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The Eyes of Babylon

Side Effects

Joely Richardson and Cotter Smith give fiercely committed performances in Michael Weller's melodramatic play about a decaying marriage.

By New York City
Cotter Smith and Joely Richardson in Side Effects
(© Joan Marcus)
Cotter Smith and Joely Richardson in Side Effects
(© Joan Marcus)
Michael Weller puts a well-heeled couple's decaying marriage and their curiously symbiotic relationship under the microscope in Side Effects, now being presented by MCC Theater at the Lucille Lortel Theatre in Greenwich Village.

Like its predecessor, Fifty Words, this new play brims with emotional pyrotechnics even as it sheds light on a pivotal (but unseen) character in the earlier work. But despite fiercely committed performances from stars Joely Richardson and Cotter Smith, this melodramatic and sometimes sketchy play, directed by David Auburn, strains theatergoers' credulity.

Set in the posh living room of a manse (an oh-so-tasteful scenic design by Beowulf Boritt) of an anonymous Midwestern suburb, Side Effects focuses on the cracks that have formed in the 14-year marriage between the staunchly conventional aspiring politician Hugh (Smith) and his free-spirited, bipolar afflicted wife Melinda "Lindy" (Richardson).

It's certainly an unlikely pairing and it's the fodder for a potentially fascinating portrait of how two diametrically opposed individuals can craft a life together, even as they compromise for the sake of one another. But until the final scene, in which theatergoers learn how deeply entwined the two are emotionally, the play is undermined by Weller's melodramatic use of not only Lindy's disease, but also Hugh's almost megalomaniac need for control, along with the scandals, including a too predictable one involving their two unseen teen sons, that threaten to derail his campaign for office.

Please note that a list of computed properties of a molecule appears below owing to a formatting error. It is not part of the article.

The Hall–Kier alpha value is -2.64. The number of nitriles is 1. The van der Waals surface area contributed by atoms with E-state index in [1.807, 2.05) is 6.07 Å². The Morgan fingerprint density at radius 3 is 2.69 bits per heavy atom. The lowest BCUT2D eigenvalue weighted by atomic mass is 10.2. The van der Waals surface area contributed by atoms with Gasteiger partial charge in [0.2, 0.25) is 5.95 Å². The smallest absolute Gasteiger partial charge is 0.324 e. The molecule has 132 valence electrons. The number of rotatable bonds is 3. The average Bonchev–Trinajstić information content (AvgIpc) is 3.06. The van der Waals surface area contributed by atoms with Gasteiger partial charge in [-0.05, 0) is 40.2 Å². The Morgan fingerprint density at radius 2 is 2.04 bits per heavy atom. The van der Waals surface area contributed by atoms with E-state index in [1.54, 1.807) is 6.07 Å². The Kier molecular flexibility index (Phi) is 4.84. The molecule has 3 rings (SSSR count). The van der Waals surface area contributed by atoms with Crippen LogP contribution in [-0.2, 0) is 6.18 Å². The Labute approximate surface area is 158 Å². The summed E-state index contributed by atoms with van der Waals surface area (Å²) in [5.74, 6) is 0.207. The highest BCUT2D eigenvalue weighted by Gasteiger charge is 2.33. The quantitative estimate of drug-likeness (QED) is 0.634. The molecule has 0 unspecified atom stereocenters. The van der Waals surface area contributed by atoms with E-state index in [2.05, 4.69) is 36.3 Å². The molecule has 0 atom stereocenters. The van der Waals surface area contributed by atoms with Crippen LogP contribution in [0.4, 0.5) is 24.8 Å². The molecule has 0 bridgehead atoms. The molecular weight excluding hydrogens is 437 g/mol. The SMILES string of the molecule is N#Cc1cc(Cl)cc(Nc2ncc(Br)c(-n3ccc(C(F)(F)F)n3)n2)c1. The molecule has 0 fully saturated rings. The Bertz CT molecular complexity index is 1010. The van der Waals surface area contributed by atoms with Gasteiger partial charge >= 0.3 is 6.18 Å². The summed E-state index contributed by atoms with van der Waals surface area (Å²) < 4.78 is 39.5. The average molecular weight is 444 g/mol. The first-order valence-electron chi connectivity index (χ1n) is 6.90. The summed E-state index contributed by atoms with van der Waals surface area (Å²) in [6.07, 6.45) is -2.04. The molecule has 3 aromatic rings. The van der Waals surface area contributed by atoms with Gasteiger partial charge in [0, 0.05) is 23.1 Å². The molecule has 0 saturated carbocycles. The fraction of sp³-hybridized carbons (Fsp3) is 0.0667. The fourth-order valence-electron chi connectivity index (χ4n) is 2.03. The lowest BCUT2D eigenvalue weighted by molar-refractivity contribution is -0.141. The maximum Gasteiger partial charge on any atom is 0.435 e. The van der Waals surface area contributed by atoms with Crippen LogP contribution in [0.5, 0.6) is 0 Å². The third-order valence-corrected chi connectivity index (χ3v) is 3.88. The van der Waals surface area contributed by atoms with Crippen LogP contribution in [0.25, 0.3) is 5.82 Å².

The overblown nature of events in the couple's life is only enhanced by some of Weller's less elegant dialogue. At one point she declaims "How much Lindy must I sacrifice to your ambitions?" while in one of his more heated moments, Hugh awkwardly demands "I gave up a great deal -- for us. And now you'll do the same."

Thankfully, Richardson and Smith dive into the play with impressive zealousness. She is particularly adept at navigating the hairpin turns of Lindy's mercurial ways and mood-shifts, which are guided not only by the character's bipolar disorder but also her unwillingness to maintain her various drug regimens. Richardson is less adept, however, in distinguishing between the ways in which Lindy manipulates Hugh as the character seeks to gain some sort of control of her own in an increasingly claustrophobic relationship.

Smith, who at times can visually and aurally bring to mind the younger President Bush, has the unenviable task of playing a distasteful and openly aggressive character. To his credit, the performer embraces each of Hugh's smarmy traits and seems to revel in being the "villain" in the marriage. Unfortunately, his turn never fully illuminates the other side of the character, who was, as cursorily indicated in the script, a bad boy himself.

Without fully establishing this, theatergoers never fully understand what might have initially drawn the couple together, and more important, why they may be as inextricably linked as the play's ending -- which surprisingly manages to send chills even as it gets some of the biggest, and perhaps unintended, laughs -- would seem to indicate.


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